A Boke of Gode Cookery Presents

A Bake Mete

PERIOD: England, 15th century | SOURCE: Harleian MS. 279 | CLASS: Authentic

DESCRIPTION: Pear Custard Pie


Take an make fayre lytel cofyns; than take Perys, & yif they ben lytelle, put .iij in a cofynne, & pare clene, & be-twyn euery pere, ley a gobet of Marow; & yf thou haue no lytel Perys, take grete, & gobet hem, & so put hem in the ovyn a whyle; than take thin commade lyke as thou takyst to Dowcetys, & pore ther-on; but lat the Marow & the Perys ben sene; & whan it is y-now, serue forth.

- Austin, Thomas. Two Fifteenth-Century Cookery-Books. Harleian MS. 279 & Harl. MS. 4016, with extracts from Ashmole MS. 1429, Laud MS. 553, & Douce MS 55. London: for The Early English Text Society by N. Trübner & Co., 1888.


  • Pastry dough for one nine-inch pie crust
  • 3 large pears
  • 3 T bone marrow, in large chunks
  • 3 raw egg yolks
  • 1/4 C sugar
  • Dash salt
  • 1 C heavy cream
  • 1/8 tsp saffron
1. Preheat oven to 450º.

2. Peel, halve, and core the pears. Slice one of them into strips, and layer the strips evenly in the bottom of the pie crust. Sprinkle two tablespoons of crumbled bone marrow over the pear slices.

3. Neatly arrange the remaining pear halves on top of the sliced pears, rounded side up. Place the remaining chunks of marrow at the center of the pie.

4. Put pie crust, filled with pears and marrow, into the oven for ten minutes to harden it.

5. In a bowl, lightly beat the egg yolks. Stir in remaining ingredients.

6. Reduce oven heat to 325º. Pull oven rack part way out and quickly and carefully pour custard mixture into the pie crust. The round tops of the pears should remain above the surface.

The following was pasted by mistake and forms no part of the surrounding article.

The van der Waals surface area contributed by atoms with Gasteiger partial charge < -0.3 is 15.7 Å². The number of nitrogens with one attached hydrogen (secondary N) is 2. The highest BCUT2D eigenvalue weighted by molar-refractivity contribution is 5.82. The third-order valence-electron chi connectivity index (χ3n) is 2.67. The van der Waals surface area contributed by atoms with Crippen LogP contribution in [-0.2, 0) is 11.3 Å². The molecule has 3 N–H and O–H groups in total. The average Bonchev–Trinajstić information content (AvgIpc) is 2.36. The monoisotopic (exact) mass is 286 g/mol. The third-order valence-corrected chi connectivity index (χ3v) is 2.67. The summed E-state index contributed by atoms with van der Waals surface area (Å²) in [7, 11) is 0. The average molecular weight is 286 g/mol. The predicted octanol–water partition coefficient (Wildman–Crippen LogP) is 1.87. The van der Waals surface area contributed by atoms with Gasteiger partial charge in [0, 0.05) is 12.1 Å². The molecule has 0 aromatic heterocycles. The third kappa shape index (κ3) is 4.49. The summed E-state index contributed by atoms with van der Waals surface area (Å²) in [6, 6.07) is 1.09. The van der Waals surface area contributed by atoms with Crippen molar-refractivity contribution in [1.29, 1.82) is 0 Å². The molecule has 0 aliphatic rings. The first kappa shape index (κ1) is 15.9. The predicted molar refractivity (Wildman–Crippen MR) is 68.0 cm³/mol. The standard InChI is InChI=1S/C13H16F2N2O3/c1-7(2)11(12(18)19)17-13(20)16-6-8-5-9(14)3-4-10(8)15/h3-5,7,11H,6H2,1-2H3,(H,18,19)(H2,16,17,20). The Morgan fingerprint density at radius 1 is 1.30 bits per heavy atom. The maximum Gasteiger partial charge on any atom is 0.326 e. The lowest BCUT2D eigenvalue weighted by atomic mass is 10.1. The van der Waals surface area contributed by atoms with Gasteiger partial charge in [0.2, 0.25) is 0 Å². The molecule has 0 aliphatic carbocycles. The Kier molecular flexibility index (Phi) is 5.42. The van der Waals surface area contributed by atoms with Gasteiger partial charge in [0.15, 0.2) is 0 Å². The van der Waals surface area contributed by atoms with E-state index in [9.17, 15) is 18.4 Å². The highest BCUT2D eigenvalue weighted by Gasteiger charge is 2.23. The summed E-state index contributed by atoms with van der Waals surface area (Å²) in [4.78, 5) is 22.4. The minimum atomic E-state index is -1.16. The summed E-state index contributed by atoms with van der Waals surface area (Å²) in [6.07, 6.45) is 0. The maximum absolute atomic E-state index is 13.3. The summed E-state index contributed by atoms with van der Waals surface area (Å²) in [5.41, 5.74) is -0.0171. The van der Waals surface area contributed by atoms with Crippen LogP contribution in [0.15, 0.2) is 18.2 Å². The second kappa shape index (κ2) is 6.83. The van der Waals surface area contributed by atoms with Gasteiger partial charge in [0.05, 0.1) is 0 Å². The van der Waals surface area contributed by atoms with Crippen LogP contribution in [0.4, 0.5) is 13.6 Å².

7. Bake pie for thirty minutes or until firm. Allow to cool before serving.

Serves six to twelve.


This pie is a substitute for Pastelade, a menu item from In Festo Sancte Trinitatis in Cena. It is unclear from the historical sources exactly what Pastelade was, other than pastry of some sort. I suspect that it may refer to "fancy pastry in general," so I offer in its place a fancy generic pastry. The original recipe calls for little pie crusts, but I have made this as one large pie. In Harleian MS 279, Dowcetys (doucettes) are plain custard pies, although in other sources, plain custard pies are called darioles.

A Bake Mete is featured in In Festo Sancte Trinitatis in Cena

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A Bake Mete © 2000 Rudd Rayfield | This page © 2000 James L. Matterer

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